Columnists Features

Churches can partner with government


MISSIONARIES who came to Zambia in the 1800s have left a lasting legacy. They not only established churches, but they went further to establish schools which are still standing today.
A number of us are beneficiaries of these mission schools. For one thing, they were considered far much better than government schools.
Unlike government schools, whose funding has not been consistent and they faced a shortage of teachers, mission schools were better off.
This, coupled with the discipline pupils were exposed to, made them produce better results for a long time. They were the automatic choice of parents for their children.
These schools are still standing today as a sturdy reminder of their labours amongst us. Their standards may not match those of yesterday, but they still have some life in them.
Most of them are grant-aided but they continue to offer better educational services than government schools.
Apart from schools, the missionaries set up hospitals. While they shared the word of God, they also sought to minister to the other needs of the local people amongst whom they settled.
Both schools and hospitals provided a vital service to the local people. The schools transformed local people into literate individuals who could read the Bible and other literature.
Education widened the local people’s understanding of issues. Hospitals introduced a novel way of treating illnesses and taking care of patients. It was a revolution the local people had never seen before.
Today, the missionaries are springing from amongst us and the mission of the church has never changed: to spread the word of God.
Sadly, we are seeing a number of churches coming up with their leaders assuming high sounding titles.
They are most revered among their members. They are held in high esteem and whatever they say is binding amongst their members. They wield a lot of authority.
In contrast, the missionaries of the 1800s were humble and mingled freely with the local people. This is how they learnt the local language.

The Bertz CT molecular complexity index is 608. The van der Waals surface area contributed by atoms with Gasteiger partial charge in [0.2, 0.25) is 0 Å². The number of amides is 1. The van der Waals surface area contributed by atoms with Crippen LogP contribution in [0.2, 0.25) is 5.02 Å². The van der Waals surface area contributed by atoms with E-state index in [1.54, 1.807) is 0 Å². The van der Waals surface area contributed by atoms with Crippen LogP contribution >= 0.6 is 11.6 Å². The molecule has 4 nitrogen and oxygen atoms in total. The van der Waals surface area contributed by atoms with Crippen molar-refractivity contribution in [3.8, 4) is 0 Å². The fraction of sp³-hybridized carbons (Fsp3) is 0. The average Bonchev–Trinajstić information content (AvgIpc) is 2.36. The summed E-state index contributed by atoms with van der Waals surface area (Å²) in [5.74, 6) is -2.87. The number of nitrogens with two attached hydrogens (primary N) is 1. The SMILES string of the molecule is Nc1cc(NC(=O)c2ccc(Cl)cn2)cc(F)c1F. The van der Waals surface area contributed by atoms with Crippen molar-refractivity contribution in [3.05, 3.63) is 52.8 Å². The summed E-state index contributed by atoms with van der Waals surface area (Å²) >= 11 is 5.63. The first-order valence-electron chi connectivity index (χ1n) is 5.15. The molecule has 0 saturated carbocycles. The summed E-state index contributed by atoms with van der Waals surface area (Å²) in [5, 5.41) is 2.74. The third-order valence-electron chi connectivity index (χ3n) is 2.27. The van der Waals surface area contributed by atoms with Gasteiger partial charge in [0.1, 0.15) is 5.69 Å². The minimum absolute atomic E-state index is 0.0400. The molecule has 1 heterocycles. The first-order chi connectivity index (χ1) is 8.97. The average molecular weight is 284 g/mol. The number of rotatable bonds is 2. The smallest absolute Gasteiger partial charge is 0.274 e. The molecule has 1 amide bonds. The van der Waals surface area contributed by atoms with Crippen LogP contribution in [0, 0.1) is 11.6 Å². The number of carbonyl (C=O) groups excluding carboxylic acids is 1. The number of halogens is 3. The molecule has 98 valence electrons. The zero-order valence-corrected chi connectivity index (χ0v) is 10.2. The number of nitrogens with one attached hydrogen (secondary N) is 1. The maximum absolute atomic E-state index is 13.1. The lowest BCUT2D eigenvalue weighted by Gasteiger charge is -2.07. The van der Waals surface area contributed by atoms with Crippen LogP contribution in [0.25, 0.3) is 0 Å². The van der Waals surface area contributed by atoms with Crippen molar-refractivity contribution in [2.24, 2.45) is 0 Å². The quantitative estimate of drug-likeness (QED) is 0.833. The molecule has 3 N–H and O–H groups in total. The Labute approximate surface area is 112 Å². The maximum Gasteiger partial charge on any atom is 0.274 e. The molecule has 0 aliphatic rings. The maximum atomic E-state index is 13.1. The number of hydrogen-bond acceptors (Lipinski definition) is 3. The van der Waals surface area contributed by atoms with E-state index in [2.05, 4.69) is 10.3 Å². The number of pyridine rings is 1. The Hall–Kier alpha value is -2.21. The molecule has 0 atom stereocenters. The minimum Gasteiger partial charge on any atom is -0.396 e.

They were men and women of little means. Their mission was to share the gospel. Some of them left their wealthy settings to be part of the poverty of Africa in an effort to carry out missionary work.
From church history, most of them had better education but the desire to bring the gospel to this part of the world drove them to forego their engagements. For example, the famous David Livingstone was a medical doctor.
While he was here, he preached the gospel and at the same time helped the sick people.
When we look at these men and women, we see a commitment to work for those they came to serve. They lowered themselves to the level of the local people.
However, what we see today from the ‘missionaries’ who are springing from amongst us, stands in great contrast to the earlier missionaries. We hear some of our preachers boasting about the numbers in their churches. Having a church appears to be lucrative.
The preachers of today have many advantages. Among these is the fact that people are now literate. That is why most preachers use the English language as a medium of communication. This means they do not have to teach them to read and write.
A missionary sets out to preach the gospel so that people may turn away from their sins and believe in Jesus Christ. However, the departure from this mission today leaves many of us scared. Some of those who are supposed to be brought into the fold are left confused. But the true gospel must be preached in church.
Today we see an emphasis on money and a life free of hardships, what is referred to as the prosperity gospel. Through this gospel, some churches have grown in number because the message is just what the people want to hear.
People are desperate for money, jobs, marriage and a better life. Some are sick and they need healing. So they flock to church in their numbers in search of an ideal life.
The more people flock, the more they are urged to give and the more money such preachers get. Some churches urge their members to ‘sow a seed’.
Consequently, the so-called men of God are ushered into lavish living; owning a mansion, possessing a fleet of cars and so on.
Government is always in need of partners in development and churches are not an exclusion. Just as the early missionaries, the preachers of today have an obligation to set up schools and hospitals.
There are some churches that are already making an impact, but there are still many more which can partner with Government and contribute to development by running schools or hospitals.
The healing sessions desperate people are exposed to can be better conducted in hospitals. Here, as patients are attended to, it becomes an opportunity to share the gospel with them. And this is what Christ did. He healed the sick and shared the gospel with them.
Schools based on Christian principles train students in a wholesome manner. The number of primary schools run by churches is more than secondary schools and let alone universities. Let the works of the church be seen in contributing to development through setting up schools and hospitals.
The author is Sunday Mail editor.

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